U.S. Labor Secretary Walsh to Step Down in Mid-MarchWritten by Marybeth Luczak, Executive Editor
U.S. Labor Secretary Martin J. Walsh, who in September led an all-night bargaining session between three rail unions and the National Carriers Conference Committee to avert a nationwide work stoppage, has announced that he will leave his post in Mid-March to become Executive Director of the National Hockey League Players’ Association (NHLPA).
“Earlier this week I met with @POTUS [President Joe Biden] and he accepted that my time as Labor Secretary will conclude mid-March,” Walsh, 55, reported in a series of Tweets on Feb. 16. “As a second-generation card-carrying union member, serving as your Secretary of Labor in the most pro-worker administration in our history is an immense privilege.
“I am forever grateful to @POTUS not only for the faith he placed in me but for his steady, transformative & historic leadership on behalf of working people everywhere.
“I am proud of the work @USDOL [the U.S. Department of Labor] and the rest of the administration has gotten done over the last two years.
“We have been there for workers through a global pandemic and historic recovery. We empowered workers to organize and strengthened protections workers depend on.
“My life has been defined by second chances, and our work delivered second chances to millions of people.
“I’ve met with workers at their workplaces, in union halls and on a picket line. I’ve spent long nights with labor and management to get to solutions. We brought high-quality, equitable job training and career pathways to more workers and across more industries.
“I would be remiss if I did not also acknowledge the exceptional work and support of my partner in this endeavor, Deputy Secretary Julie Su.
“With the kind of leadership assembled across @USDOL, I am confident there will be continuity and the work will be sustained.
“I leave @USDOL with a deeper understanding of why working people are the heart and soul and strength of our nation. I believe in the promise and resilience of our nation now more than ever.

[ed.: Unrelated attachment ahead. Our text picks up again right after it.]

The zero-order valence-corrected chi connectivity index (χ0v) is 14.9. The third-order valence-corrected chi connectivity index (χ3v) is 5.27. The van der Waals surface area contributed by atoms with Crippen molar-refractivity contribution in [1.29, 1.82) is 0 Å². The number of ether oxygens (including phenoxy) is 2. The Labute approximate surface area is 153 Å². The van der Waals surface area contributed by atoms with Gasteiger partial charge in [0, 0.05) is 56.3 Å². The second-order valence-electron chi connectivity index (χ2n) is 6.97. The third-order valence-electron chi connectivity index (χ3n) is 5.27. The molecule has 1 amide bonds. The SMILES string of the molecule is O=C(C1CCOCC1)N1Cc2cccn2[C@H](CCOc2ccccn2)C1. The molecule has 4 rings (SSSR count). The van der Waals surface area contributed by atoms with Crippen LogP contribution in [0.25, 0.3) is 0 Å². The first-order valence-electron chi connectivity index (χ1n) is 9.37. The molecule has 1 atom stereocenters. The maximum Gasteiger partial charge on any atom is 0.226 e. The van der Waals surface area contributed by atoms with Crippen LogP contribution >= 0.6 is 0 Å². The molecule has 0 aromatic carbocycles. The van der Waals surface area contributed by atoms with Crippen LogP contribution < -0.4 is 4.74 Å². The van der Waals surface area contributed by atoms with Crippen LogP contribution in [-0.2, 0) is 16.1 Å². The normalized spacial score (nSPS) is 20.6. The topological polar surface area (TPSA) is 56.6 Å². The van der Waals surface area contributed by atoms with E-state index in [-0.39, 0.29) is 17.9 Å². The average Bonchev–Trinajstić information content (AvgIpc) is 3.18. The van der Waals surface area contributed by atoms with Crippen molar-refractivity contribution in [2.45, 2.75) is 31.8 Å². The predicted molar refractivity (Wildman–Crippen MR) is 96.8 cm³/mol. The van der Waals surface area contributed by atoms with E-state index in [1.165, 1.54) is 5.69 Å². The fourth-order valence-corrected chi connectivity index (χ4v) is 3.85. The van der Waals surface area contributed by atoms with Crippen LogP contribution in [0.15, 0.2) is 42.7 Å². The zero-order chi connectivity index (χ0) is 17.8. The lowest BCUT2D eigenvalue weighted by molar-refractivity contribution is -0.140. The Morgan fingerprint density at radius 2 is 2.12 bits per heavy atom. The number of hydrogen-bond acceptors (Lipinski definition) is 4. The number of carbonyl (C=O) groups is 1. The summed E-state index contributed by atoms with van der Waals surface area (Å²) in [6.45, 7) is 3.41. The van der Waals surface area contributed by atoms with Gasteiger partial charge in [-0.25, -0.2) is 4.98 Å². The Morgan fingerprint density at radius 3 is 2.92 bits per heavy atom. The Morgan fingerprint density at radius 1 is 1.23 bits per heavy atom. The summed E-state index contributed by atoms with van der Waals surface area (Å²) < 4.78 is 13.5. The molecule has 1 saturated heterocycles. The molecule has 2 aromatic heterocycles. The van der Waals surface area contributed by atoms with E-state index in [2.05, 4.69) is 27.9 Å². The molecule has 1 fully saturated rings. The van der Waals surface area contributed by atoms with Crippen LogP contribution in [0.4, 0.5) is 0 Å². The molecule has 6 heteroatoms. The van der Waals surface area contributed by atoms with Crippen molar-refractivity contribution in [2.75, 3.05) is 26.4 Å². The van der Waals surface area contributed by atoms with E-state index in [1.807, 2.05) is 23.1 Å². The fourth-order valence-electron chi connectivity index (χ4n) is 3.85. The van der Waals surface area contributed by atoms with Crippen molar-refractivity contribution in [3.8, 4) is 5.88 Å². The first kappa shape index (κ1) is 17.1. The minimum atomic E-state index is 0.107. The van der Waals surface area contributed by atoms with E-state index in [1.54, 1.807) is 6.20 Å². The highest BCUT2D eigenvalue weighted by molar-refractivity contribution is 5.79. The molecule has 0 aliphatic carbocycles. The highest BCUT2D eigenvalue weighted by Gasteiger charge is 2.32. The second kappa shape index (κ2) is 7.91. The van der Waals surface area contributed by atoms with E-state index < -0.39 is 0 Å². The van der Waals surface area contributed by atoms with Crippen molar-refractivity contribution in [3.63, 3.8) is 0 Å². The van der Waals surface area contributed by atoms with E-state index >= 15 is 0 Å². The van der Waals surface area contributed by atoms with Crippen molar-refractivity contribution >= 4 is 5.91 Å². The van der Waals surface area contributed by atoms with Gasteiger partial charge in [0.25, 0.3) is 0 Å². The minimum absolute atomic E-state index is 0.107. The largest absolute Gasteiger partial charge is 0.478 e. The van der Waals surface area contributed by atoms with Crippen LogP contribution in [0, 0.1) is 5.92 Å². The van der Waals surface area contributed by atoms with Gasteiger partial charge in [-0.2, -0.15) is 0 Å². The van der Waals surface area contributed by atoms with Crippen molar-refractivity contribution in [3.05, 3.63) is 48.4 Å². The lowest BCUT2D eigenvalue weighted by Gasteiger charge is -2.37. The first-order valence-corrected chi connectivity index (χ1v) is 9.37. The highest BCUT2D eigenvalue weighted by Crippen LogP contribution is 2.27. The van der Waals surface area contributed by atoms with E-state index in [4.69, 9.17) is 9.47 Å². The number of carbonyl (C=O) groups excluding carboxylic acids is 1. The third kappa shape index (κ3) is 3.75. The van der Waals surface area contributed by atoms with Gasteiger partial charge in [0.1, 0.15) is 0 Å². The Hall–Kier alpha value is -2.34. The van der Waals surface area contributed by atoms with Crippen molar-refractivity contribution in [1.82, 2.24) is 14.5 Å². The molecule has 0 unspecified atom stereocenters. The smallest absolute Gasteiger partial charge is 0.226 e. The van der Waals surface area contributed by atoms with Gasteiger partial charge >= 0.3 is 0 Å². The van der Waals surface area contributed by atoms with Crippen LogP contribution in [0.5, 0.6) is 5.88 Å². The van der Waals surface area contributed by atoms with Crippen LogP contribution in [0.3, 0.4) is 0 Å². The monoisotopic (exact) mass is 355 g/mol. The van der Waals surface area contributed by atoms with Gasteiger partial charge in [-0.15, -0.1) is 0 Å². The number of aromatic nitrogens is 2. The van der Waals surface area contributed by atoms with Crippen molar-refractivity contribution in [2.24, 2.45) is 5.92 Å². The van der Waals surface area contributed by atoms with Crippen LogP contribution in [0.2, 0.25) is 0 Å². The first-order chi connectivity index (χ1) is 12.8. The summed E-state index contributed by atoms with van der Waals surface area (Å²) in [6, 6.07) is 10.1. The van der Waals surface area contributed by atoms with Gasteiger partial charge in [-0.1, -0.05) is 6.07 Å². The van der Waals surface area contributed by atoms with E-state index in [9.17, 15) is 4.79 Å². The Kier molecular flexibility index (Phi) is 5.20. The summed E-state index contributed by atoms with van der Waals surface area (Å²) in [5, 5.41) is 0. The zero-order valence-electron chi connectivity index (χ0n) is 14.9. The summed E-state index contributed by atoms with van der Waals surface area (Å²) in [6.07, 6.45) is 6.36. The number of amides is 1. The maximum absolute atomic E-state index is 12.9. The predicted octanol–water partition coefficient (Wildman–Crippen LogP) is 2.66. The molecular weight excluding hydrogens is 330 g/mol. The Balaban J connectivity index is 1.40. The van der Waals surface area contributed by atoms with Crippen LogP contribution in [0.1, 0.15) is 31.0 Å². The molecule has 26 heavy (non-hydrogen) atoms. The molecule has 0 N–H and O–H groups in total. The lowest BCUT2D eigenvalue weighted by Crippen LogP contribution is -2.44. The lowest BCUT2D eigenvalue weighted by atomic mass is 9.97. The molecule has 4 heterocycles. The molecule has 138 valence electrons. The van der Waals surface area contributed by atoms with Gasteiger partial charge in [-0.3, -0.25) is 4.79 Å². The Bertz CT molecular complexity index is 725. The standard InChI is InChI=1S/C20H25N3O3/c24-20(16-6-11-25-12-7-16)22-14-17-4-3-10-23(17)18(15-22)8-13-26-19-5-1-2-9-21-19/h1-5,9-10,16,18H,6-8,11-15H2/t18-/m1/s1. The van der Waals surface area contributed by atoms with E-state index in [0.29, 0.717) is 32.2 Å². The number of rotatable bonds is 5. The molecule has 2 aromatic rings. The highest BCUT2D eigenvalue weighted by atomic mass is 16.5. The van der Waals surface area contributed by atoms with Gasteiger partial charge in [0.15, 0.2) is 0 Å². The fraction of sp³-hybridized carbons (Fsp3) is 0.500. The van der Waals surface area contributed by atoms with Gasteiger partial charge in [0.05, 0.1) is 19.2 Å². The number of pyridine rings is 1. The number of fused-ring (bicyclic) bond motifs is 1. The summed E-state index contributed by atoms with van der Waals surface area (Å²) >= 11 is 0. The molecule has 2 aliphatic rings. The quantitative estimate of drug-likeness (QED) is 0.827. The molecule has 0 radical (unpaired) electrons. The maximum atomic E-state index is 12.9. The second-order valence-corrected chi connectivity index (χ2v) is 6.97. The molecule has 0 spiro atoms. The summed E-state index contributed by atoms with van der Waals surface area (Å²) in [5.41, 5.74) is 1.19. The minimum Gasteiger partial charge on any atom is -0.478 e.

“Thank you for everything.”
Walsh was sworn in as the 29th Secretary of Labor on March 23, 2021, and he becomes the first secretary to depart President Biden’s cabinet. A former Boston mayor and Massachusetts House member, he followed in his father’s footsteps to join the Laborers Local 223 in Boston at age 21 and rose to the presidency. In 2011, Walsh was appointed as the head of Boston’s Building and Construction Trades Council, where he worked with business and community leaders to promote high-quality development, and created a program called Building Pathways that has become a model for increasing diversity in the workplace and providing good career opportunities for women and people of color, according to the U.S. Department of Labor. Walsh left that position in 2013 to make his first run for Boston mayor.
Walsh next month will succeed Don Fehr at the NHL Players’ Association; Fehr has held the job since Dec. 18, 2010.
In a Feb. 16 statement released by the association, Walsh said he was “honored to have been selected as the Executive Director of the NHLPA. In accepting this offer I am committing to do all that I can to advocate on players’ behalf. My years of experience in the labor movement and in public life has taught me that the job is never about me. It’s about us. It’s about the people we serve. So I look forward to working with players and the NHLPA staff to make the NHLPA the best and most effective team we can be to advance and protect the interests of our players and their families.”